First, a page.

After the release of their third album, Philophobia, Amber Run are back on the road. Kirsty Macadam caught up with frontman Joe Keogh ahead of their Nottingham show to talk phobias, the new record and advice for university newbies.
You’ve just released your third album ‘Philophobia’ which is the fear of falling in love – do you have any other phobias?
Do I have any phobias? I fucking hate heights, I really don’t like heights. And I’d say, if we are going really, really deep, I don’t really like looking in mirrors.
What inspired the new sound for the new album?
So, I think, the message and thematically and lyrically what we are saying has not changed at all. If you listen to songs like “What Could Be As Lonely” it’s a desperately sad song but I think it’s quite fun to dress these things up in new costumes and to push yourself into new directions musically. Cos if we’re getting bored of what we make, we were getting bored a bit, but if we don’t push ourselves to do something different and engaging for us, I think the people that listen to our music would just as easily get bored as well. It’s really important to keep changing and developing and in reality, if we’re being honest, it’s probably not that different. It was about us trying to push ourselves a little bit more musically and to do some different things because all the songs that we think are the best versions of ourselves are the songs that we were like “I don’t know if this is good or not.” Songs like “I Found” and “Fickle Game” and “No Answers”, can Amber Run do this? And you just get to the point where you realise you can literally just do whatever you want, and people can choose to like it, or they can choose not to, but you should at least give it a go and see where it turns up.
What is your favourite song off the album?
I think What Could Be As Lonely As Love is my favourite simply because it’s like nothing we’ve ever done before. I also really like Worship because it is like something we’ve done before and that’s the kind of music I listen to and I love day to day.
What’s been your favourite venue/city to play at?
Nottingham. It’s like coming home, we love this place. New York is always really fun. Hamburg we really love but coming home to Nottingham is always a pleasure.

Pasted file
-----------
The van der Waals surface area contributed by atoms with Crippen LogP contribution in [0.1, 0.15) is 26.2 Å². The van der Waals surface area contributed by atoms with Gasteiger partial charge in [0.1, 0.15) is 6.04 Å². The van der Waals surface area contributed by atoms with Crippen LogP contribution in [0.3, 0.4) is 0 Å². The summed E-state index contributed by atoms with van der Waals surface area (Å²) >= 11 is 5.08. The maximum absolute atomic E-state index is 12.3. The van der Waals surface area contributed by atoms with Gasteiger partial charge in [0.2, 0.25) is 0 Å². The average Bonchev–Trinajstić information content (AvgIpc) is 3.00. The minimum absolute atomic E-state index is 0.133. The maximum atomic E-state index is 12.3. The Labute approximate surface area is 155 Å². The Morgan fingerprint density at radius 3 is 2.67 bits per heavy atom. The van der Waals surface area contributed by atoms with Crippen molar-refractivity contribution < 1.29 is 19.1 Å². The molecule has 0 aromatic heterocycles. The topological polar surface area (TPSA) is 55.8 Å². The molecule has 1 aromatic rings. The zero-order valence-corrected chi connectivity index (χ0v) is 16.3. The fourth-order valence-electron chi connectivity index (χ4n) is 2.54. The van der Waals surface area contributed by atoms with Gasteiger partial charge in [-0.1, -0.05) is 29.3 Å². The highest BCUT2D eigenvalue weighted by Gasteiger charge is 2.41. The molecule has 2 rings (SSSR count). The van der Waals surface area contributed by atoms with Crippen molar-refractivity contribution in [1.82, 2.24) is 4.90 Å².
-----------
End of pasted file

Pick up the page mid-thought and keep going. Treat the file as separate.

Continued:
Are there any places you’d like to play that you haven’t yet?
I’d like to go to Japan, I think it would be really fun and interesting. It’s a real privilege that this band takes us to some places that I’ve never been before and it’d just be fun to explore some places probably even more otherworldly than we’ve known before.
Do you have any pre-show rituals?
We take 10 minutes before every single show to just, it’s gonna sound kind of creepy, but to just look at each other and basically speak to each other and get each other to the place we feel comfortable. Then it feels when you go out on any stage anywhere, that you’re just five people speaking to each other just as much as you’re playing to however many people. I think that’s a really nice ritual that we have that keeps you quite grounded and quite focused.
You went to university in Nottingham but dropped out to pursue the band – was there ever a moment you doubted the future of the band or regretted dropping out?
Like any big decision, obviously there are moments of, I wouldn’t say regret but moments of doubt and insecurity. That probably means it was a good decision because you’re living on a knife edge and what you are doing is meaningful and powerful. If you lived your life just sitting around the middle, you wouldn’t have lived as interesting of a life as you could have. Life could’ve been very different.
What career do you think you’d have if you hadn’t pursued music?
I reckon I’d either be a chef or a teacher. Probably a history teacher. I’d be that guy with the blazer and elbow patches. I just think it’s really interesting and I think now more than ever in the political, social and cultural backdrop to be able to look into the past and to be able to see the pitfalls and triumphs will mean you’re better focused and more understanding of what we can be doing in the future.
And finally, what advice would you give to students starting at University?
Join all of the societies and all of the clubs that you literally can because I remember my entire university career I was like “I’m going to join the Italian speaking club or join the Spanish speaking club. I’m gonna join the gym here and join this hockey stuff.” Because how else are you going to meet great people and in reality you are already paying all this money and all these societies are here and you could get an opportunity that could change your life. You could meet someone that helps you learn a completely new language and once you’ve done that you end up like “Yeah I know Italian, I’m going to live in Italy for a year” and then that’s changed your entire life. Say yes to all the opportunities that are literally there in front of you. Obviously go out and get absolutely wrecked but there are so many opportunities there, and I’m going to sound like such an old bastard saying that. Beer will be there forever but free opportunities like that out in the working world are not applicable, are not there, are not relevant. You don’t have them so take advantage whilst you can.
Words: Kirsty Macadam